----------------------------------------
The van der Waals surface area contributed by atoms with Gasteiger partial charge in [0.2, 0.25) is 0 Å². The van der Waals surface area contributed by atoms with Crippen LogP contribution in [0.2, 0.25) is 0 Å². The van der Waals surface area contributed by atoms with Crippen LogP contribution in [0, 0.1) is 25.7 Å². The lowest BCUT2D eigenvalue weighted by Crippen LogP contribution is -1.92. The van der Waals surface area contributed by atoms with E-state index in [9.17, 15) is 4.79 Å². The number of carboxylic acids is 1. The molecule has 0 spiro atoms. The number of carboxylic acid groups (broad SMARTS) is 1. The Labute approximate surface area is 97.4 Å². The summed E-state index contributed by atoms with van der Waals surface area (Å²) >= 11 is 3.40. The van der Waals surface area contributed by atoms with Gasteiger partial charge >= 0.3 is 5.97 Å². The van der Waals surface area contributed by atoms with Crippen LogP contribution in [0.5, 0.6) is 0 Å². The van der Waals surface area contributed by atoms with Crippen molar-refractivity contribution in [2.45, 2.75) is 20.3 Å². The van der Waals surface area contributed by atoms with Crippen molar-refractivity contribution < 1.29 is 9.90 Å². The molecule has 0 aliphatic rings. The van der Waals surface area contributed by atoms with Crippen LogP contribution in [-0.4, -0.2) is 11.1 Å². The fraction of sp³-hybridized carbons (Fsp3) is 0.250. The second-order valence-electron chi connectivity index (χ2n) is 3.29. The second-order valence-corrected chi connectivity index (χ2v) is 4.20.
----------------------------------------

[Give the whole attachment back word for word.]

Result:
The van der Waals surface area contributed by atoms with Gasteiger partial charge in [0.2, 0.25) is 0 Å². The van der Waals surface area contributed by atoms with Crippen LogP contribution in [0.2, 0.25) is 0 Å². The van der Waals surface area contributed by atoms with Crippen LogP contribution in [0, 0.1) is 25.7 Å². The lowest BCUT2D eigenvalue weighted by Crippen LogP contribution is -1.92. The van der Waals surface area contributed by atoms with E-state index in [9.17, 15) is 4.79 Å². The number of carboxylic acids is 1. The molecule has 0 spiro atoms. The number of carboxylic acid groups (broad SMARTS) is 1. The Labute approximate surface area is 97.4 Å². The summed E-state index contributed by atoms with van der Waals surface area (Å²) >= 11 is 3.40. The van der Waals surface area contributed by atoms with Gasteiger partial charge >= 0.3 is 5.97 Å². The van der Waals surface area contributed by atoms with Crippen LogP contribution in [0.5, 0.6) is 0 Å². The van der Waals surface area contributed by atoms with Crippen molar-refractivity contribution in [2.45, 2.75) is 20.3 Å². The van der Waals surface area contributed by atoms with Crippen molar-refractivity contribution < 1.29 is 9.90 Å². The molecule has 0 aliphatic rings. The van der Waals surface area contributed by atoms with Crippen LogP contribution in [-0.4, -0.2) is 11.1 Å². The fraction of sp³-hybridized carbons (Fsp3) is 0.250. The second-order valence-electron chi connectivity index (χ2n) is 3.29. The second-order valence-corrected chi connectivity index (χ2v) is 4.20.